Ben Roethlisberger, Willie Colon, David DeCastro, LaMarr Woodley and Ike Taylor. When I mentioned in the sweet initial glow of victory that this was a great day for Charlie Batch, Robin, who was sitting next to me corrected me, saying that it was a great day for the Pittsburgh Steelers, precisely because they proved that they could win a big game without Ben. She was absolutely right. Of course, paraphrasing comedian Chris Rock who once said that just because you could drive a car with your feet doesn't mean it should be done; this doesn't mean we should disregard Ben. But what this does do is allow for Ben, and the other players listed to not have to necessarily rush back into action, perhaps before they are really ready to do so.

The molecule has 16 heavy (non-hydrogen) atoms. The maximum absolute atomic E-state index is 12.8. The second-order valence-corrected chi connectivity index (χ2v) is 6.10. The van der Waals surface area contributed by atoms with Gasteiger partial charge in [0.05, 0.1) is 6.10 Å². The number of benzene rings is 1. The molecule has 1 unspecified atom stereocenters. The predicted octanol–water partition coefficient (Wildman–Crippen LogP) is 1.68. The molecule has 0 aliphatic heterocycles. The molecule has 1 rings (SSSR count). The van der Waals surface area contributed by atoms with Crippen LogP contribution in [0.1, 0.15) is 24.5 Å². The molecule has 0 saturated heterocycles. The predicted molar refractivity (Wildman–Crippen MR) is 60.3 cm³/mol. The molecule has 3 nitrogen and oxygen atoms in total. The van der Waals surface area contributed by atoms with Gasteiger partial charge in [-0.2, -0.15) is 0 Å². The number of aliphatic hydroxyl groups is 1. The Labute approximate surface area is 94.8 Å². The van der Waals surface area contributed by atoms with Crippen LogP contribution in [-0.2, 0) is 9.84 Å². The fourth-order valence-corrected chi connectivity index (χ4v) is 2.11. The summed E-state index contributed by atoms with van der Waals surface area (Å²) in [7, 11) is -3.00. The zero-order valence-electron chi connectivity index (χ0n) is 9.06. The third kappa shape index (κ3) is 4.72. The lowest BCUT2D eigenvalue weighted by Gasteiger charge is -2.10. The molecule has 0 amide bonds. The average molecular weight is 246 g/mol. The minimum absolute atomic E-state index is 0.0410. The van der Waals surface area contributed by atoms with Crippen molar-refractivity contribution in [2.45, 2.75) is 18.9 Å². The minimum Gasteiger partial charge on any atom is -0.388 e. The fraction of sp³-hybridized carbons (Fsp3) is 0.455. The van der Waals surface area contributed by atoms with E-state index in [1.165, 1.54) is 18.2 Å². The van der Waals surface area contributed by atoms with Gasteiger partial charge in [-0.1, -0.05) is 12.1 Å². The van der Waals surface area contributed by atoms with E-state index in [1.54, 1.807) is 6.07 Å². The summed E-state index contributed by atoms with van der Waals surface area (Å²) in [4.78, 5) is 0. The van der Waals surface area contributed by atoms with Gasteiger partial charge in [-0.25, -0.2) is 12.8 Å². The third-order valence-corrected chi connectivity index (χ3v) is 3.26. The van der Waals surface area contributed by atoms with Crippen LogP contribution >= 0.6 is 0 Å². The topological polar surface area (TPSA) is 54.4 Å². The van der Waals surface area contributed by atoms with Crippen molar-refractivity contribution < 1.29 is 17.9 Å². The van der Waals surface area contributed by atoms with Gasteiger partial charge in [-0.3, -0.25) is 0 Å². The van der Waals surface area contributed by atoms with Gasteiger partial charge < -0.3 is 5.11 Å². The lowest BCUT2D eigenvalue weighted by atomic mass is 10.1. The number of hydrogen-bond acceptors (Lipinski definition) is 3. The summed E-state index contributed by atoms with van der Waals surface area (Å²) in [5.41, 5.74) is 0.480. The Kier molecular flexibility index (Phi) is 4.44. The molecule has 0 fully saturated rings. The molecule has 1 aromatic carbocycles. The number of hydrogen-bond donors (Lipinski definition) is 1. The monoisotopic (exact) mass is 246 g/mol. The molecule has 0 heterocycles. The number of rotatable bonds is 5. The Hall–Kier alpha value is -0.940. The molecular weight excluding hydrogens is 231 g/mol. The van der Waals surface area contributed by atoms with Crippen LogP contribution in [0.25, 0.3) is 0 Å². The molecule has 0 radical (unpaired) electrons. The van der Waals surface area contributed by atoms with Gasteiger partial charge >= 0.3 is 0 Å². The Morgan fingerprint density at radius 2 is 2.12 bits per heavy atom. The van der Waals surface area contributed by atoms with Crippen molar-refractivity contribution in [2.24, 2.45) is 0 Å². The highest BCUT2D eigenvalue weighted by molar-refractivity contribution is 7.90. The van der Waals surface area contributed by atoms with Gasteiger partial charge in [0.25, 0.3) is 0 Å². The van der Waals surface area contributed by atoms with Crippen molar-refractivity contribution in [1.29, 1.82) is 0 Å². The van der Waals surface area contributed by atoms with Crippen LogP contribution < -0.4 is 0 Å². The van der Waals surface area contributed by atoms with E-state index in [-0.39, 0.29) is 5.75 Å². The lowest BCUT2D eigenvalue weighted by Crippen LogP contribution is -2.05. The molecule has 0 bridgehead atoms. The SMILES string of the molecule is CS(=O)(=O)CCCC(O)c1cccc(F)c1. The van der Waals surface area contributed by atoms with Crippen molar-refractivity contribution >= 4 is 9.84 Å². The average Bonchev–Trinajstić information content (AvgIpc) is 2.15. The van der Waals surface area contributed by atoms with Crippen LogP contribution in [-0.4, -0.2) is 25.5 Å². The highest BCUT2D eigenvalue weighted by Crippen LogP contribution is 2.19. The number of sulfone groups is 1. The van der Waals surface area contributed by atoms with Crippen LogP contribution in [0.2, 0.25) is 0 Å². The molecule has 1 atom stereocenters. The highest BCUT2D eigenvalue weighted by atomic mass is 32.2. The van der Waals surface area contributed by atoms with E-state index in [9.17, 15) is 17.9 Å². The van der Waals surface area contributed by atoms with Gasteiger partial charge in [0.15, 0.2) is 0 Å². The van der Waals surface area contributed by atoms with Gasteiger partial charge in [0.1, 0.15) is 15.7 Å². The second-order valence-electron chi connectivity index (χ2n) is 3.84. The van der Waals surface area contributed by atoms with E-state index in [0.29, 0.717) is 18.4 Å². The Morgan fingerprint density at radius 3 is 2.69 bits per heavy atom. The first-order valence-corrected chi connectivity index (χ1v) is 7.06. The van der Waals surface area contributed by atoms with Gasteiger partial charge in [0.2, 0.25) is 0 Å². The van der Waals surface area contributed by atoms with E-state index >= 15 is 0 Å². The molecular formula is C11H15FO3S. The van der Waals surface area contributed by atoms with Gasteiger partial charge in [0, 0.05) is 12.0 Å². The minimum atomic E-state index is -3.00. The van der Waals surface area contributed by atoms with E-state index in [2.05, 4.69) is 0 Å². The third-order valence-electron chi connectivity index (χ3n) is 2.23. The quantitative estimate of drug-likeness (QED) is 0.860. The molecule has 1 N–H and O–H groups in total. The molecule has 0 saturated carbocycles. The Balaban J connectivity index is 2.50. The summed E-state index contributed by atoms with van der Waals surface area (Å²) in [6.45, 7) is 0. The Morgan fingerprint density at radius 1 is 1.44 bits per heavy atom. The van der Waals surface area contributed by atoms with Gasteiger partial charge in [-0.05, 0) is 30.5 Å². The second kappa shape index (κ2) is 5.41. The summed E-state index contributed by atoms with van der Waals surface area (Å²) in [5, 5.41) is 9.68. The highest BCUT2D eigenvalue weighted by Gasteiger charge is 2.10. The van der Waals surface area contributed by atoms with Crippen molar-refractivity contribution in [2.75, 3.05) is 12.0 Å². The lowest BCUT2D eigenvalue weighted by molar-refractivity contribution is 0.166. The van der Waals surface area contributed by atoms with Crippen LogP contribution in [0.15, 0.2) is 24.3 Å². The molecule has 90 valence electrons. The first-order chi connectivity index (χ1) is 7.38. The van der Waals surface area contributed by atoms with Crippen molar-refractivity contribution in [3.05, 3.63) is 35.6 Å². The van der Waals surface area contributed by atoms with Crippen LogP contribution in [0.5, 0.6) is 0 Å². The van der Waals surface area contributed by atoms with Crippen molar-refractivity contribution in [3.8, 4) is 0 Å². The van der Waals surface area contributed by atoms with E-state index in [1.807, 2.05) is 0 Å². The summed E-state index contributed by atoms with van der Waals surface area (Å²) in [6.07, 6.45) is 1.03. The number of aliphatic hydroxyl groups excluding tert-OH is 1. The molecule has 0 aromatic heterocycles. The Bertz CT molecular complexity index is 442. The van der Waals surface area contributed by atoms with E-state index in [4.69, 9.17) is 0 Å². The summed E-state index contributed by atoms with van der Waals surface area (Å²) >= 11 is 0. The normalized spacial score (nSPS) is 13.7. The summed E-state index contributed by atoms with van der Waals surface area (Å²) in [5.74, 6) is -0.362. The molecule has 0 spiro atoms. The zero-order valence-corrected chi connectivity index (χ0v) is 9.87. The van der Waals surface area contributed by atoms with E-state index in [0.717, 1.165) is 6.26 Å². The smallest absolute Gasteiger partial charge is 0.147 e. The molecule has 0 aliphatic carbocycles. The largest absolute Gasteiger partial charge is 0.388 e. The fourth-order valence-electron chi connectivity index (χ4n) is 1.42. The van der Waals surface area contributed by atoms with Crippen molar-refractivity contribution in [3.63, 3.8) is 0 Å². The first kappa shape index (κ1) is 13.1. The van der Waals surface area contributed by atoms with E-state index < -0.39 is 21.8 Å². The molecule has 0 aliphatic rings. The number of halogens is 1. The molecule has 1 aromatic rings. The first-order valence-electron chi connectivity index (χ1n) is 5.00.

Mike Tomlin. As last evening's game headed into the fourth quarter the folks around me including people who could only be described as diehard Steelers fans expressed some surprise that Pittsburgh was still in the game. I don't think it is cynical to say that not many outside the Steelers locker room gave this team much of a chance of winning this game. Tomlin shouldered, and was saddled with, much of the blame for last week's game against Cleveland. He has to get an enormous share of the credit for preparing a team with a lot of young untested players and with key personnel injured to compete successfully with players like Charlie Batch, Kelvin Beachum, Jonathan Dwyer and Cortez Allen playing key roles. The game announcers said that this may be one of the most significant wins of Tomlin's tenure. I'm inclined to agree.